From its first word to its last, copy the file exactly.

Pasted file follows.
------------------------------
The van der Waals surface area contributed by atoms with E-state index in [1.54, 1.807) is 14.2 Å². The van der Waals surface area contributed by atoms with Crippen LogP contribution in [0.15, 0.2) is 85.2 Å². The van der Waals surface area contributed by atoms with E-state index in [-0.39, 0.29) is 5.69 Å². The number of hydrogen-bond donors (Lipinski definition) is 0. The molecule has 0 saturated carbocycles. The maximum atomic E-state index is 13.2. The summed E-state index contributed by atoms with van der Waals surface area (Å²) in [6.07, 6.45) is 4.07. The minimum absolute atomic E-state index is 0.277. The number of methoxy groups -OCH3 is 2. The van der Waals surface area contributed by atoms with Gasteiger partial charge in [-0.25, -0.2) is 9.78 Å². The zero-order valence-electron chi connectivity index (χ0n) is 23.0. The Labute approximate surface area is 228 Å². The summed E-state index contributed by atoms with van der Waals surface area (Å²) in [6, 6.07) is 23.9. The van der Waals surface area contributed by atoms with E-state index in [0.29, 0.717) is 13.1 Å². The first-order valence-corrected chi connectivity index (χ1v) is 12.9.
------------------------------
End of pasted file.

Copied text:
The van der Waals surface area contributed by atoms with E-state index in [1.54, 1.807) is 14.2 Å². The van der Waals surface area contributed by atoms with Crippen LogP contribution in [0.15, 0.2) is 85.2 Å². The van der Waals surface area contributed by atoms with E-state index in [-0.39, 0.29) is 5.69 Å². The number of hydrogen-bond donors (Lipinski definition) is 0. The molecule has 0 saturated carbocycles. The maximum atomic E-state index is 13.2. The summed E-state index contributed by atoms with van der Waals surface area (Å²) in [6.07, 6.45) is 4.07. The minimum absolute atomic E-state index is 0.277. The number of methoxy groups -OCH3 is 2. The van der Waals surface area contributed by atoms with Gasteiger partial charge in [-0.25, -0.2) is 9.78 Å². The zero-order valence-electron chi connectivity index (χ0n) is 23.0. The Labute approximate surface area is 228 Å². The summed E-state index contributed by atoms with van der Waals surface area (Å²) in [6, 6.07) is 23.9. The van der Waals surface area contributed by atoms with E-state index in [0.29, 0.717) is 13.1 Å². The first-order valence-corrected chi connectivity index (χ1v) is 12.9.